A reader writes in:
It has largely escaped national media attention – and perhaps that is a good thing – but here in ChCh, Ngai Tahu politics is the talk of the town.
Ngai Tahu has always done very well by staying focused, disciplined and unified under the leadership of Sir Mark Solomon (and Tipene O’Reagan at the figurehead level).
Right now, that unity is under massive pressure and behind the scenes is fractured. You kind of have to give them credit for keeping a lid on the worst of it.
There has been plenty reported about Lisa Tumahai and Arihia Bennett in the media. Among most Runanga attention is now being focused on potential candidates that would unify the iwi and transcend the recent unpleasantness. NgaiTahu probably have a bit to learn from the National Party about the transition of leadership, to be honest.
I know of two candidates that have been approached: Quintin Hix (Arowhenua Runanga) and Nuk Korako (from both the Rapaki and Tuahuriri Runanga).
Hix is a long-serving Runanga reo and respected lawyer from Timaru and would likely jump at the chance to serve as Kaiwhakahaere. His appointment would get the Iwi past a lot of bitterness and innuendo flying around. He is widely admired and trusted. Youngish, too. He could serve for many years.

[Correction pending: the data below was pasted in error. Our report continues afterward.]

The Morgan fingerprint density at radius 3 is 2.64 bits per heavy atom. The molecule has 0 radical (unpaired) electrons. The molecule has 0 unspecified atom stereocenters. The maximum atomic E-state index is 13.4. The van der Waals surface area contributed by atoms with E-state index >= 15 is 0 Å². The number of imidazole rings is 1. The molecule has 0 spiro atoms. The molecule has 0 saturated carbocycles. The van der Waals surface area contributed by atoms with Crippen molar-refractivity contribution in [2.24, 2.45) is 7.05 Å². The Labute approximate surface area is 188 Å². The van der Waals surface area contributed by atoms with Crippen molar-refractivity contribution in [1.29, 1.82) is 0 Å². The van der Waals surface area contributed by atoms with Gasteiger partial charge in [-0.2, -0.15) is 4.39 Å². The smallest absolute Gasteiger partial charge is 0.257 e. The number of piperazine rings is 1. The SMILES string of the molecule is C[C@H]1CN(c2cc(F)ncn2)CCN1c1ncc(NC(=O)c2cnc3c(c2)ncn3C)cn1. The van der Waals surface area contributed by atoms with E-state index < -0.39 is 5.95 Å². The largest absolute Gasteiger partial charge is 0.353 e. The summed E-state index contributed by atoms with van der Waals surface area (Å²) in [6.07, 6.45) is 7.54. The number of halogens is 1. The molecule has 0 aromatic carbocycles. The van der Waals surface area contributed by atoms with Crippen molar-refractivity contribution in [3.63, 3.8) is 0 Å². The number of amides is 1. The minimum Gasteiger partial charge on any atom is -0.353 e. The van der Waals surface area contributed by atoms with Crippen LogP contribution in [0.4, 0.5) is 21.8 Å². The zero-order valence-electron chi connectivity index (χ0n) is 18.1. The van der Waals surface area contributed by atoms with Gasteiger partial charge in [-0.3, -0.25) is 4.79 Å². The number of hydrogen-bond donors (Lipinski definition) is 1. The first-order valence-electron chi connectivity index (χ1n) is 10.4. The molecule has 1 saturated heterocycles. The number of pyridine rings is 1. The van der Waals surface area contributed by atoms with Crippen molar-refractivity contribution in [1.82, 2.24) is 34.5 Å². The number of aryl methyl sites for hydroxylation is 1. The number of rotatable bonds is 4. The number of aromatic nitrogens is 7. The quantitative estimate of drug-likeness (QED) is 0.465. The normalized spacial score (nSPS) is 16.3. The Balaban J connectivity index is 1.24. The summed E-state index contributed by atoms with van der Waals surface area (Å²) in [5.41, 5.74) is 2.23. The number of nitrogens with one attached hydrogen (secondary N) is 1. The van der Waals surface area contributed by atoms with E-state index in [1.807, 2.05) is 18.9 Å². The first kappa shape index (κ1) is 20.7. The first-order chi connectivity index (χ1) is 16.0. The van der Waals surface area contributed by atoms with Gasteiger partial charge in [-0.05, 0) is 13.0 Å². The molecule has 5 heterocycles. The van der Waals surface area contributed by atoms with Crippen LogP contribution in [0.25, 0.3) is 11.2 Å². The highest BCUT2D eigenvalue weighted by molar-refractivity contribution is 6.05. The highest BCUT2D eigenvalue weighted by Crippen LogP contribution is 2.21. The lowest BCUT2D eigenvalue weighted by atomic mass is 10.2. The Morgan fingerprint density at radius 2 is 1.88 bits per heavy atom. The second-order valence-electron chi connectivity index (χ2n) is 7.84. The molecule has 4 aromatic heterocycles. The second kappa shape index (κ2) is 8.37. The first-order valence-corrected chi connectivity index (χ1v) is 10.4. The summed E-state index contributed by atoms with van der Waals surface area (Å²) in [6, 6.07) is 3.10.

Korako has earned a lot of respect as a previous board member of Ngai Tahu Investment Ltd and his current role as Chair of the Maori Affairs Select Committee. Coming from two Runanga helps on the unity front, especially because Tuahuriri is really ground-zero for Ngai Tahu. He has less to gain from the appointment, though, as he has stepped away from Iwi affairs in recent years and is doing pretty well in National politics. His appointment would be interesting, because resigning his seat in parliament would have a spillover effect on cabinet and select committee appointments. He must be weighing up his future in each avenue. Either in parliament or in Ngai Tahu, his next role would surely be his last before retirement?
The Iwi has an acting Kaiwhakahaere and they hoped to have a replacement before xmas, but the in-fighting looks to carry on over the summer – almost as bad as Labour factionalism and summer BBQs!!
Ngai Tahu is now one of the largest commercial presences in the South Island. They have shown what you can do with a settlement, by moving past grievance mode. It will be interesting to see who becomes their new leader, and what impact there is from this.